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Digital Man's blog

Why BBS?

In the title, “Why BBS?”, I'm using “BBS” as a verb, as in “Don't anybody pick up the phone, I'm BBSing!” Or in other words: Why should anyone do anything with BBSes today?

Of course, the plural noun “BBSes” I'm referring to here are the arcane systems you can run (as a sysop) or connect to (as a user) today which emulate or replicate the old dial-up bulletin board systems of the late 1970's through the 1990's. These BBS connections are typically over the Internet using terminal protocols like Telnet or SSH, but may also include traditional dial-up modem connections over the “plain-old telephone service” or even over amateur-licensed radio frequencies. But since you're here reading this, you probably already knew that.

BBS users or sysops that are either new to the scene or returning after a long absence often offer their observations about the state of BBSing and their recommendations to restore or at least increase the popularity of BBSes beyond the niche they serve today. But not everyone has the same intentions or goals when it comes to this hobby, so while some may think relatively low usership or participation indicates something is wrong, others might not see that as a problem. If you want content consumption or participation from thousands of daily users, maybe a BBS isn't the right thing for you. There are certainly plenty of other interactive platforms and technologies that may be more accessible or attractive to your target audience or user group.

I'm not trying to talk you out of using or running a BBS; I just think you should have realistic expectations. If *you* like using or running a BBS, that should be all that matters. You can't force that enjoyment or desire on others. If you can't find the content or participation level you'd like to see in BBSes, that doesn't necessarily mean there's something wrong with BBSes.

If the BBS users and sysops of the 1980's and 90's were asked to describe their dream online system of the future, they probably would describe something similar to the AOL/CompuServe/Prodigy online services of early 90's or, if they were true visionaries, the modern social media Internet services of today, e.g. Facebook, Twitter, Reddit, YouTube, etc. I doubt very much they would envision a modal 80 x 25 ANSI terminal interface as the ideal online user experience of the future! Facebook and the like are kind of the natural evolution of the large-scale BBS and they will continue to evolve and look and feel less and less like the BBSes we knew “back in the day”.

As for myself, I still endeavor to improve the content availability and user experience of today's BBSes, but I'm under no delusion that any BBS is about to supplant the behemoth social media services that have been and continue to be created and cultivated by mega-corporations.

However, that doesn't mean that BBSes can't remain fascinating and captivating to those who are inclined to be fascinated and captivated by them. *My* first fascination with BBSes was because they were obscure and arcane: very few people at the time were online and here was this secret world I had discovered. I had similar discoveries later with MUDs, IRC, CU-SeeMe and amateur radio. I'm attracted to these obscure hobbies and enjoy the comradery I find in others with the same interests.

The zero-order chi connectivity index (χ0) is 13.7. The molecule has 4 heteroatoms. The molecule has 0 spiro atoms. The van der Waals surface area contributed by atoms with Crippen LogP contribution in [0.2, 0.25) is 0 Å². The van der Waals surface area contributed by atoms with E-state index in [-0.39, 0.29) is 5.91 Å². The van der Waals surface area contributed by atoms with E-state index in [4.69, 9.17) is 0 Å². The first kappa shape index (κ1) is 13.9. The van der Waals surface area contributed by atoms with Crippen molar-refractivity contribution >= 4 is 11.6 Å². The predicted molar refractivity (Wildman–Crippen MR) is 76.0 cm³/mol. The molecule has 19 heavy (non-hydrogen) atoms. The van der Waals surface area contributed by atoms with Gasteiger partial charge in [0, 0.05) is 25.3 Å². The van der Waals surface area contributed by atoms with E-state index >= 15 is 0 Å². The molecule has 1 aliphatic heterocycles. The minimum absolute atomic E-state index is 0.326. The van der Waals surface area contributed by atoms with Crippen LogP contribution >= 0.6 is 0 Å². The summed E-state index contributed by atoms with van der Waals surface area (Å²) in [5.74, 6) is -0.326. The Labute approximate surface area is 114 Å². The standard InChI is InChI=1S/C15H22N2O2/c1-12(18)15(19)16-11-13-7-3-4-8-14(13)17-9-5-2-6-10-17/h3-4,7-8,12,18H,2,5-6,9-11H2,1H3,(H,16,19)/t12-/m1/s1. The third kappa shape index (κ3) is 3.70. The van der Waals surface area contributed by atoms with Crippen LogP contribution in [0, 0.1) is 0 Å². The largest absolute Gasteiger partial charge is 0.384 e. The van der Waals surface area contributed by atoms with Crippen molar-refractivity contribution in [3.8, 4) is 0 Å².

Today, my interest with BBSes is more in the technical challenge of marrying old technologies with new and creating bug-free software while also trying to inspire BBS content creators and participation among the BBS users we do have. I don't necessarily think we need more BBSes or even more BBS users: if all of today's BBS users just used one BBS, that'd probably provide the BBS experience that a lot of users would enjoy/expect more than the hundreds of tiny islands we have. But having more BBSes provides more technical challenges for me to solve: more platforms to support, more variance in sysop-customization and configuration and BBS inter-networking use-cases. And most of us really do like the idea of having their own island to decorate and dominate as they see fit; so I focus on inter-connecting hundreds of tiny islands as seamlessly as possible with an engaging user experience. And that's fun for me!

So that brings me back to the question: “Why BBS?” and here are the answers I have to offer you:

  1. Nostalgia:
    you likely BBSed back in your younger years and its one of the ways we can still feel young
  2. Obscurity:
    it's highly unlikely your ex or your next prospective employer is going to find and judge your BBS activity
  3. Independence:
    the content, management and durability of your BBS is really up to you (it's your island)
  4. Challenge:
    the technical challenges involved should be fun and give you a sense of wonder and accomplishment
  5. Creativity:
    within the limited confines of BBSes, there's still plenty of room for the astonishment and inspiration of others
  6. Experience:
    believe it or not, knowing how BBSes work may give you a step ahead in your future technical aspirations
  7. Community:
    there is a BBS community, or several, and they will likely welcome your participation and enthusiasm for the hobby

So in summary, I agree: BBSes can be made more accessible and user-friendly than they are today and support more mainstream use-cases than they do today. And maybe, probably, some of those enhancements will come to fruition in the near future. Perhaps your contributions will help drive the innovation you seek. But in the meantime, see if you can find the enjoyment and inspiration that we've found in the BBSes of today and rejoice in that!

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